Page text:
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SSG Seminar Abstract


Recursive Cavity Modeling for Approximate Inference of Gaussian Markov Random Fields


Jason K. Johnson
SSG, MIT


This talk describes recursive cavity modeling as a tractable approach for approximate inference of large Gauss-Markov random fields. The main idea is to recursively disect the field constructing "cavity models" of subfields at each level of dissection. The cavity model is intended as a compact yet faithful model for the surface of one subfield sufficient for inference in adjacent subfields. This idea is developed into a two-sweep inference/modeling procedure which recursively builds cavity models by an "upward pass" and then builds complimentary "blanket models" by a "downward pass."

Model thinning is performed to develop "thin" cavity and blanket models thereby providing tractable inference. This is accomplished by a combination of model selection and information projection (minimizing the Kullback-Leibler divergence). The Akaike information criterion is adapted to this context for model selection. A novel variation of the iterative scaling approach is employed to implement the information projection step.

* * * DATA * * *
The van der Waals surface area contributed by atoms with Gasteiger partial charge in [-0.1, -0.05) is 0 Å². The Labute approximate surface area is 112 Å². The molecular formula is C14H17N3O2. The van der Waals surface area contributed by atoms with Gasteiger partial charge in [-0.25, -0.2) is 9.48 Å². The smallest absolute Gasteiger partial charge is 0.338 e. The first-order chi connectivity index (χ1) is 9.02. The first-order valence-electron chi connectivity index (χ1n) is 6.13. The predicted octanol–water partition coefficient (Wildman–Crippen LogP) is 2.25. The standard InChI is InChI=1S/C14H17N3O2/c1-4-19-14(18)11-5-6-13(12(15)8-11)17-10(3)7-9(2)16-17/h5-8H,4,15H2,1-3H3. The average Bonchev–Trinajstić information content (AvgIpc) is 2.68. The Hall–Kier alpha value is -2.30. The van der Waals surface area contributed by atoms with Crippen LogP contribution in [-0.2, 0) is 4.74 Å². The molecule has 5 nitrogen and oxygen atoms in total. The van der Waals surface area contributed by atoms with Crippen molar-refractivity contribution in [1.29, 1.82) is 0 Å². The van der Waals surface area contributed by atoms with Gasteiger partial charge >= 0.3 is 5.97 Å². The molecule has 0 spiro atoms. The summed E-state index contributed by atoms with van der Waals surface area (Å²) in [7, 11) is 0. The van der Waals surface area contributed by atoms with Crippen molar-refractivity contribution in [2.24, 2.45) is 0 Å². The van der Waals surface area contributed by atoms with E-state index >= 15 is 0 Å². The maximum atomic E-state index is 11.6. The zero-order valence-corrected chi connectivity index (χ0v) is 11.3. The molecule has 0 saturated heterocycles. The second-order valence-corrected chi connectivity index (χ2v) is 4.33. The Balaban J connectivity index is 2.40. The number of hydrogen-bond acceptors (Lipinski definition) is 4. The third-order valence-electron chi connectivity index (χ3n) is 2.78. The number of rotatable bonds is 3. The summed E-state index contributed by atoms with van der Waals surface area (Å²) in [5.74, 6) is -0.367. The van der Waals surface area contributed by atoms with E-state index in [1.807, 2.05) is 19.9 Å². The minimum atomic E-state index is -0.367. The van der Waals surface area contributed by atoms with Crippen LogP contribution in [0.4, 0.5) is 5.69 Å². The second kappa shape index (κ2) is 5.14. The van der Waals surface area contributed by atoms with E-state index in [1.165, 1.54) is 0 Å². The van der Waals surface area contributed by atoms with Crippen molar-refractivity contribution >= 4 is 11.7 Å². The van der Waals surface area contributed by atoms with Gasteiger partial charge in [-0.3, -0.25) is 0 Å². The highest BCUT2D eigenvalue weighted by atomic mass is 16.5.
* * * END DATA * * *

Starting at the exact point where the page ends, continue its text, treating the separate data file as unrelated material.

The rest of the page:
Thus, the recursive cavity modeling approach blends recursive inference and iterative modeling methodologies. Several examples are presented where we estimate the marginal distributions of partially observed GMRFs defined on a 64 x 64 nearest-neighbor grid (while restricting the complexity of the method so as to insure scalability). The reliability of the method is examined by comparing these estimates to the actual marginals. Such experiments indicate good scalability and reliability of the method.



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